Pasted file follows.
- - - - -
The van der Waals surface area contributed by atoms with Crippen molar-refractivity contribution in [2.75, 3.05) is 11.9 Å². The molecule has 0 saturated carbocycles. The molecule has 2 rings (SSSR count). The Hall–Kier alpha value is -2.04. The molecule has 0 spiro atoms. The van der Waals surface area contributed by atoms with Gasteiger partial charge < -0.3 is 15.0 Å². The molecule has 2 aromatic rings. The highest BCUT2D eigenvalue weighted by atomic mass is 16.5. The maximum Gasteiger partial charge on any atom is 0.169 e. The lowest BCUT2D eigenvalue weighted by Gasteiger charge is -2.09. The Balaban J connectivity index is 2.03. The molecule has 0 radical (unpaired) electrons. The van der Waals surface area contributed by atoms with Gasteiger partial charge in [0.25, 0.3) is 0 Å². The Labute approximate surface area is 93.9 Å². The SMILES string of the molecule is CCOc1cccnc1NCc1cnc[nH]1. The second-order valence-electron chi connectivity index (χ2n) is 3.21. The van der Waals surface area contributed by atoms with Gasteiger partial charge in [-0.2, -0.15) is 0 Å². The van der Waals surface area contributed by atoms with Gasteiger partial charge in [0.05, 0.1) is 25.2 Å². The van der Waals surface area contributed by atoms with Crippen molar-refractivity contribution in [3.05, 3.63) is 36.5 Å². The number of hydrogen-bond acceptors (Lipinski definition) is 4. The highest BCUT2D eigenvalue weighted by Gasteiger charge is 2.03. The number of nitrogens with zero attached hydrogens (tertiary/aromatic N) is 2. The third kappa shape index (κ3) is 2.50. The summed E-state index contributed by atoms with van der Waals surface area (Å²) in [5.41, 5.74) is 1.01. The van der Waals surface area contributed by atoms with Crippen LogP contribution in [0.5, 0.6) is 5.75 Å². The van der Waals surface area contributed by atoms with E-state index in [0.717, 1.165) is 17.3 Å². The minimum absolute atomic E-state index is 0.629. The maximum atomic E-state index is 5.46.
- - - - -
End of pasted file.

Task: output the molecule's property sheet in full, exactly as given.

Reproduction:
The van der Waals surface area contributed by atoms with Crippen molar-refractivity contribution in [2.75, 3.05) is 11.9 Å². The molecule has 0 saturated carbocycles. The molecule has 2 rings (SSSR count). The Hall–Kier alpha value is -2.04. The molecule has 0 spiro atoms. The van der Waals surface area contributed by atoms with Gasteiger partial charge < -0.3 is 15.0 Å². The molecule has 2 aromatic rings. The highest BCUT2D eigenvalue weighted by atomic mass is 16.5. The maximum Gasteiger partial charge on any atom is 0.169 e. The lowest BCUT2D eigenvalue weighted by Gasteiger charge is -2.09. The Balaban J connectivity index is 2.03. The molecule has 0 radical (unpaired) electrons. The van der Waals surface area contributed by atoms with Gasteiger partial charge in [0.25, 0.3) is 0 Å². The Labute approximate surface area is 93.9 Å². The SMILES string of the molecule is CCOc1cccnc1NCc1cnc[nH]1. The second-order valence-electron chi connectivity index (χ2n) is 3.21. The van der Waals surface area contributed by atoms with Gasteiger partial charge in [-0.2, -0.15) is 0 Å². The van der Waals surface area contributed by atoms with Gasteiger partial charge in [0.05, 0.1) is 25.2 Å². The van der Waals surface area contributed by atoms with Crippen molar-refractivity contribution in [3.05, 3.63) is 36.5 Å². The number of hydrogen-bond acceptors (Lipinski definition) is 4. The highest BCUT2D eigenvalue weighted by Gasteiger charge is 2.03. The number of nitrogens with zero attached hydrogens (tertiary/aromatic N) is 2. The third kappa shape index (κ3) is 2.50. The summed E-state index contributed by atoms with van der Waals surface area (Å²) in [5.41, 5.74) is 1.01. The van der Waals surface area contributed by atoms with Crippen LogP contribution in [0.5, 0.6) is 5.75 Å². The van der Waals surface area contributed by atoms with E-state index in [0.717, 1.165) is 17.3 Å². The minimum absolute atomic E-state index is 0.629. The maximum atomic E-state index is 5.46.